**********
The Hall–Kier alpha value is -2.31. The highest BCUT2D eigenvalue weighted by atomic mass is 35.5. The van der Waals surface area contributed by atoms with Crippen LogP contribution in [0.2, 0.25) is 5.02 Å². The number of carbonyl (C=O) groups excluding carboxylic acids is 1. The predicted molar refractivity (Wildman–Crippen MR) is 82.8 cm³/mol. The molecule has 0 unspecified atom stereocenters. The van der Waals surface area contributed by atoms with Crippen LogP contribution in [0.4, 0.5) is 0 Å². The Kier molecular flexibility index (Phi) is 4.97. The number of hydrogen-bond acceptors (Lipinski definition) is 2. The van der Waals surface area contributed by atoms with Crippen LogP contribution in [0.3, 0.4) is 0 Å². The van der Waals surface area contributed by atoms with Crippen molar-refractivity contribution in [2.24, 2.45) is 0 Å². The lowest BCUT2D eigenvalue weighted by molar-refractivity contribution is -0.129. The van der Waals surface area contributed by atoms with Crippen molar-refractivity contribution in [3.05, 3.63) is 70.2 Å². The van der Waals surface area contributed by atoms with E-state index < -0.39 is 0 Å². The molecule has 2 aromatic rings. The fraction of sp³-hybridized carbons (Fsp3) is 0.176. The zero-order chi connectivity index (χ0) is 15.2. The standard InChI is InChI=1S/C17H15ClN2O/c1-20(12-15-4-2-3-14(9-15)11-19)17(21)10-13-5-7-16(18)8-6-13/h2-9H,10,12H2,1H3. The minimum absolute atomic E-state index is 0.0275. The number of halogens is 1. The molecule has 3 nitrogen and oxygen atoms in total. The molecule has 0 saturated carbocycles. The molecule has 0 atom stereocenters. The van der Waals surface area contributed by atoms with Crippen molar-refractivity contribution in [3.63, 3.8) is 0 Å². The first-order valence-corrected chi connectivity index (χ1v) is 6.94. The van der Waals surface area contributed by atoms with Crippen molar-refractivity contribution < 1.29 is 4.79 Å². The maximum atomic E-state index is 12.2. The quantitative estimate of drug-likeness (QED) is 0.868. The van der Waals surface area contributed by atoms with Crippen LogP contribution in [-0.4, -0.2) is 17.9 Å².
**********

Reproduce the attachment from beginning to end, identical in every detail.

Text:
The Hall–Kier alpha value is -2.31. The highest BCUT2D eigenvalue weighted by atomic mass is 35.5. The van der Waals surface area contributed by atoms with Crippen LogP contribution in [0.2, 0.25) is 5.02 Å². The number of carbonyl (C=O) groups excluding carboxylic acids is 1. The predicted molar refractivity (Wildman–Crippen MR) is 82.8 cm³/mol. The molecule has 0 unspecified atom stereocenters. The van der Waals surface area contributed by atoms with Crippen LogP contribution in [0.4, 0.5) is 0 Å². The Kier molecular flexibility index (Phi) is 4.97. The number of hydrogen-bond acceptors (Lipinski definition) is 2. The van der Waals surface area contributed by atoms with Crippen LogP contribution in [0.3, 0.4) is 0 Å². The van der Waals surface area contributed by atoms with Crippen molar-refractivity contribution in [2.24, 2.45) is 0 Å². The lowest BCUT2D eigenvalue weighted by molar-refractivity contribution is -0.129. The van der Waals surface area contributed by atoms with Crippen molar-refractivity contribution in [3.05, 3.63) is 70.2 Å². The van der Waals surface area contributed by atoms with E-state index < -0.39 is 0 Å². The molecule has 2 aromatic rings. The fraction of sp³-hybridized carbons (Fsp3) is 0.176. The zero-order chi connectivity index (χ0) is 15.2. The standard InChI is InChI=1S/C17H15ClN2O/c1-20(12-15-4-2-3-14(9-15)11-19)17(21)10-13-5-7-16(18)8-6-13/h2-9H,10,12H2,1H3. The minimum absolute atomic E-state index is 0.0275. The number of halogens is 1. The molecule has 3 nitrogen and oxygen atoms in total. The molecule has 0 saturated carbocycles. The molecule has 0 atom stereocenters. The van der Waals surface area contributed by atoms with Crippen molar-refractivity contribution in [3.63, 3.8) is 0 Å². The first-order valence-corrected chi connectivity index (χ1v) is 6.94. The van der Waals surface area contributed by atoms with Crippen molar-refractivity contribution < 1.29 is 4.79 Å². The maximum atomic E-state index is 12.2. The quantitative estimate of drug-likeness (QED) is 0.868. The van der Waals surface area contributed by atoms with Crippen LogP contribution in [-0.4, -0.2) is 17.9 Å².